That craving for a perfectly cooked char-marked steak hot off your trusty grill can strike at any time of the year, which poses the question: Is it ever too cold to grill? The short answer is—never. You can even grill during a snowstorm, although it’s not recommended. But you can make it easier to satisfy those grilled meat cravings as the temperature slides down to snotsicle lows with only a few minor adjustments. Here are some winter BBQ grilling tips.
The Right Spot
Use common sense. Find the area least affected by the elements, especially the bite of the wind, yet close enough to the house for easy access. But not be too close. Station it at least 10 feet away from any combustible structure. If you can’t stay out of the wind completely, identify which direction the wind blows and position your grill, so the gusts hit your back.
Much like a car’s engine, your grill will take longer to warm up in cold temperatures. A gas grill can take up to twice as long to preheat in frigid temps. You’ll also need a bit more fuel in the winter to attain and maintain heat, so keep extra charcoal, propane, or pellets on hand.
Yes, when it’s 30 degrees you need to bundle up, but keep in mind you’re working over open flames. Avoid wearing scarves or anything that can dangle over the grill, including straps or bobbles on coats and hats. Frostbitten fingers just lead to the blasphemy of dropped meat, so find gloves that still allow you to deftly handle your grilling tools.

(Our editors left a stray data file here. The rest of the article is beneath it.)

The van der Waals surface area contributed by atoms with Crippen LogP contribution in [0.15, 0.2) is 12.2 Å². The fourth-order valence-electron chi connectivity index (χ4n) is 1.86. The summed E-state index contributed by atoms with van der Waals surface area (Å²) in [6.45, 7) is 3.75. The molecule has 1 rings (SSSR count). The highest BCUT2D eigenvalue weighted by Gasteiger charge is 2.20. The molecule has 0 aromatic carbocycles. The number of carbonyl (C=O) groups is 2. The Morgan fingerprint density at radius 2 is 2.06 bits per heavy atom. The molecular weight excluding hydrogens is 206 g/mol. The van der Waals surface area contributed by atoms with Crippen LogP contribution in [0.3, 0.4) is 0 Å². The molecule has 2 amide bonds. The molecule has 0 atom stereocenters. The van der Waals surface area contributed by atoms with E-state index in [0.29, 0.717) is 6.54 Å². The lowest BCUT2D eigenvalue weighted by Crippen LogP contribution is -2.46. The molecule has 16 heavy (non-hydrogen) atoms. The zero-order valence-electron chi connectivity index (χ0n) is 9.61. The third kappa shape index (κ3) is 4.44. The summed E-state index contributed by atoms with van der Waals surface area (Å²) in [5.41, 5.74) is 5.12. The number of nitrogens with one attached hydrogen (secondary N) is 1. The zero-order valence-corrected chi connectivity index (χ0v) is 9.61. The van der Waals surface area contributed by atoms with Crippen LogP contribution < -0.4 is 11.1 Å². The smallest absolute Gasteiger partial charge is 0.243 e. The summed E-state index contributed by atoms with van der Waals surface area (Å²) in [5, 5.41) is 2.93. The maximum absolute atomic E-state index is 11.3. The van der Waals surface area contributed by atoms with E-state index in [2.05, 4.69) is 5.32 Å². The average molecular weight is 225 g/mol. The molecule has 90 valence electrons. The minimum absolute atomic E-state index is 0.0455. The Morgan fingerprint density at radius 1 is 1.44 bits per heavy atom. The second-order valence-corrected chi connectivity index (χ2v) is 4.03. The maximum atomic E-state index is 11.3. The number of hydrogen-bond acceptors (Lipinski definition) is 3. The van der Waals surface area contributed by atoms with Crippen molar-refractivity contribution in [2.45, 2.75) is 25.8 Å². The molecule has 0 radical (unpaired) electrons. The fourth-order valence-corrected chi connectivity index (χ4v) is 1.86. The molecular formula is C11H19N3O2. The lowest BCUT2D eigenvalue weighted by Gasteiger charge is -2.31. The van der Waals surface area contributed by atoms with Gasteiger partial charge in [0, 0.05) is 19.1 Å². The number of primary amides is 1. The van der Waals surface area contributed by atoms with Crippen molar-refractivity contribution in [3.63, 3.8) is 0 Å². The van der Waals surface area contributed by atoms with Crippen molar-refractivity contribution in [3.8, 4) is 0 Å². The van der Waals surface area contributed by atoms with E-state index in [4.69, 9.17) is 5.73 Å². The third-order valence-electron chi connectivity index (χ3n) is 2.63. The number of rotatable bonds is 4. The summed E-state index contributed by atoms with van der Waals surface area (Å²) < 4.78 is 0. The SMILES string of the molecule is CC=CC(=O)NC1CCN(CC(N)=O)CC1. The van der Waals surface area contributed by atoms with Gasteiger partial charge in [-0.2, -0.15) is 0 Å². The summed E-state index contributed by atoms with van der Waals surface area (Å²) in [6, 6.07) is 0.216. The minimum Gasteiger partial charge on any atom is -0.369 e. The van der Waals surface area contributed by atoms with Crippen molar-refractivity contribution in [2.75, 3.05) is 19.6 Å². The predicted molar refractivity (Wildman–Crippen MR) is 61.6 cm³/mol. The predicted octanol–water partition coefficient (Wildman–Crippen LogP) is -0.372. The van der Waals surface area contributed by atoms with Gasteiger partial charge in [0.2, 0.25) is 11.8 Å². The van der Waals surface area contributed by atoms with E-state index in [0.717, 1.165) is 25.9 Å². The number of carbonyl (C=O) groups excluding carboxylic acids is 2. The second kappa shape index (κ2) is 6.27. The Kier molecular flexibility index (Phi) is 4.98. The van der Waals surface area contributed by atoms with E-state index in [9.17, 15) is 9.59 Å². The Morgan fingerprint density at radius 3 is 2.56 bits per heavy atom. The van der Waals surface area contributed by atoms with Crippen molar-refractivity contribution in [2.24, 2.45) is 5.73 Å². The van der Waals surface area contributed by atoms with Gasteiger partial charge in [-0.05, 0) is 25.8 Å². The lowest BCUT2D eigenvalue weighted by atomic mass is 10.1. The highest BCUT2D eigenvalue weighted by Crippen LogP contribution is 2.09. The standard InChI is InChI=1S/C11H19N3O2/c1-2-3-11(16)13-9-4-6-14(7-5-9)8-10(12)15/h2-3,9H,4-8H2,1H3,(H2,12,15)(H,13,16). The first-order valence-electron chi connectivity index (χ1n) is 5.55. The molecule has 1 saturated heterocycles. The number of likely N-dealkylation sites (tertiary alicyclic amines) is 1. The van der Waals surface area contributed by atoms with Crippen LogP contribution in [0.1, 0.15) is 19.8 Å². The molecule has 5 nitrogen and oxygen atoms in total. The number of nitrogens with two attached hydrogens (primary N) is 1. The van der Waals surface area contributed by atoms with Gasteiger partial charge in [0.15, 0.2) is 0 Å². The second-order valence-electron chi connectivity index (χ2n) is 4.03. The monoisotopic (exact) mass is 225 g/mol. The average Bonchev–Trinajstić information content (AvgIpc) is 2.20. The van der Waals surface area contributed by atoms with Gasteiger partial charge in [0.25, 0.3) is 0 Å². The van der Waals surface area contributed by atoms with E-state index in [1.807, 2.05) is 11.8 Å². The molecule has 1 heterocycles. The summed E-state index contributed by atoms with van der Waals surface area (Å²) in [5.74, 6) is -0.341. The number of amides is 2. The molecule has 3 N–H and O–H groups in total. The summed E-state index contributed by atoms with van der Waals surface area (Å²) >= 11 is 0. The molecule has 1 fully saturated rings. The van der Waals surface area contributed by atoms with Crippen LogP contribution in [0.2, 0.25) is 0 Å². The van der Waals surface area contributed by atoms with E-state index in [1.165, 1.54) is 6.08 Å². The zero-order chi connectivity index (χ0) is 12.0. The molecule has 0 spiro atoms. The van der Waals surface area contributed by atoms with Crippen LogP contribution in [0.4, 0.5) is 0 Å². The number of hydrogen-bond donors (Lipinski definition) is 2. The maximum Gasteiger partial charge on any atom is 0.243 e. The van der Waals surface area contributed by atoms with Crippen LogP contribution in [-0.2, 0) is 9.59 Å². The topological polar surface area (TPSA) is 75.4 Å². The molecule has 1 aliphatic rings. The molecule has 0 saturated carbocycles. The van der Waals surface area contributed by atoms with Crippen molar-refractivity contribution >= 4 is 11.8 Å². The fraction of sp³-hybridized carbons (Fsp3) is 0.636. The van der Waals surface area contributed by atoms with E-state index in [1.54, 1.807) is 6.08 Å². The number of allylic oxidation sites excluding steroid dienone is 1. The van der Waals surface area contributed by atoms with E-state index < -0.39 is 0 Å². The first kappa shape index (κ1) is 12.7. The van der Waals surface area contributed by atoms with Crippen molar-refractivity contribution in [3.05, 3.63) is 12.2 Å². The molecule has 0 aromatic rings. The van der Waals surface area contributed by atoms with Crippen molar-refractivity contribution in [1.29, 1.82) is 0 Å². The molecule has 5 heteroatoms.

Keep It Closed
Each time you lift the lid, heat escapes, which ultimately prolongs your grill time. Keep it closed. But invest in an app-connected wireless grill thermometer, so you can monitor the temperature on your phone so you can make adjustments before it’s too late without precious heat seeping out.
Get the Gadget
You may know your grill temp, but what about the meat temp? Remember, cold-weather grilling takes longer, so summer cook times may no longer apply. The solution is a Wi-Fi-enabled meat thermometer with the probe stuck in the thickest part of the cut. Now you can know with certainty right on your phone (or the monitor) the exact temp of what’s on your grates.
Either a ceramic or cast iron pan will do fine, but it’s important to have a warm pan nearby and ready to transfer your meat on to when its finished grilling, preferably with a lid or foil covering. This keeps your creation toasty warm as you rush across the frozen deck or yard to the shelter of the house where eager tastebuds await, grateful for your foray into the tundra.